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Front. Neurol. | doi: 10.3389/fneur.2018.00194

Prehospital intubation and outcome in traumatic brain injury – Assessing intervention efficacy in a modern trauma cohort.

  • 1Department of Clinical Science and Education, Södersjukhuset, Karolinska Institute (KI), Sweden
  • 2Department of Anesthesia and Intensive Care, Södersjukhuset, Sweden
  • 3Department of Physiology and Pharmacology, Section of Anesthesiology and Intensive Care, Karolinska Institute (KI), Sweden
  • 4Department of Clinical Neuroscience, Karolinska Institute (KI), Sweden
  • 5Department of Neurosurgery, Karolinska University Hospital, Sweden
  • 6Department of Clinical Neuroscience, University of Cambridge, United Kingdom

Background: Prehospital intubation in traumatic brain injury (TBI) focuses on limiting the effects of secondary insults such as hypoxia, but no indisputable evidence has been presented that it is beneficial for outcome. The aim of this study was to explore the characteristics of patients that undergo prehospital intubation and, in turn, if these parameters affect outcome.
Material and methods: Patients ≥15 years admitted to the Department of Neurosurgery, Stockholm, Sweden with TBI from 2008 through 2014 were included. Data were extracted from prehospital and hospital charts, including prospectively collected Glasgow Outcome Score (GOS) after 12 months. Univariate and multivariable logistic regression models were employed to examine parameters independently correlated to prehospital intubation and outcome.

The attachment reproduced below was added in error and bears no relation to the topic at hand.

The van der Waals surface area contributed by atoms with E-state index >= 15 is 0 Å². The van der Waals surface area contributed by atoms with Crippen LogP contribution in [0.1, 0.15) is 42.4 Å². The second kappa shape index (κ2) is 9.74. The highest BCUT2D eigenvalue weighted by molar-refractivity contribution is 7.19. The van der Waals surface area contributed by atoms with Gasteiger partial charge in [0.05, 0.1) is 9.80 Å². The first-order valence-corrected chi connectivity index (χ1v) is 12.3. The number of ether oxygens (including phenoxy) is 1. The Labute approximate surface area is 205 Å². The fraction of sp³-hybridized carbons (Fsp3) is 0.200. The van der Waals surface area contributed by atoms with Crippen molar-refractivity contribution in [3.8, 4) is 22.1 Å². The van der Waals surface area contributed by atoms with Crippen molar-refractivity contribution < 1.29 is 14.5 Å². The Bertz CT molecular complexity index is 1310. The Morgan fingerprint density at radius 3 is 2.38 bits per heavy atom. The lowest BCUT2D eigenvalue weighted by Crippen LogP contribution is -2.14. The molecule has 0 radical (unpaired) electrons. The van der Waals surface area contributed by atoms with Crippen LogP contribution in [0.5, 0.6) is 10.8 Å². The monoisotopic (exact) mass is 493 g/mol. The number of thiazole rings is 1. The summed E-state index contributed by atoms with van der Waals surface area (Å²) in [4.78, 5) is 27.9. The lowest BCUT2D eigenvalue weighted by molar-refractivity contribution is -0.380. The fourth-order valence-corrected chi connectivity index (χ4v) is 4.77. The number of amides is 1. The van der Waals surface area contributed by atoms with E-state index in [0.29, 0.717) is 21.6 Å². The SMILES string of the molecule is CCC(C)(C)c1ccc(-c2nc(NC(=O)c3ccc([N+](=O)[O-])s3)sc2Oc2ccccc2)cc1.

Results: A total of 458 patients were included (n=178 unconscious, among them n=61 intubated). Multivariable analyses indicated that high energy trauma, prehospital hypotension, pupil unresponsiveness, mode of transportation and distance to the hospital were independently correlated with intubation, and among them only pupil responsiveness was independently associated with outcome. Prehospital intubation did not add independent information in a step-up model versus GOS (p=0.154). Prehospital reports revealed that hypoxia was not the primary cause of prehospital intubation, and that the procedure did not improve oxygen saturation during transport, while an increasing distance from the hospital increased the intubation frequency.
Conclusion: In this modern trauma cohort, prehospital intubation was not independently associated with outcome, however hypoxia was not a common reason for prehospital intubation. Prospective trials to assess efficacy of prehospital airway intubation will be difficult due to logistical and ethical considerations.

Keywords: Traumatic brain injury (TBI), Advanced airway management, Prehospital emergency care, Emergency Medical Services, Humans

Received: 15 Sep 2017; Accepted: 13 Mar 2018.

Edited by:

Stefania Mondello, Università degli Studi di Messina, Italy

Reviewed by:

Karim A. Sarhane, University of Toledo, United States
Lai Yee Leung, Walter Reed Army Institute of Research, United States  

Copyright: © 2018 Rubenson Wahlin, Nelson, Bellander, Svensson, Helmy and Thelin. This is an open-access article distributed under the terms of the Creative Commons Attribution License (CC BY). The use, distribution or reproduction in other forums is permitted, provided the original author(s) and the copyright owner are credited and that the original publication in this journal is cited, in accordance with accepted academic practice. No use, distribution or reproduction is permitted which does not comply with these terms.

* Correspondence: Dr. Eric P. Thelin, Karolinska Institute (KI), Department of Clinical Neuroscience, Solna, Sweden,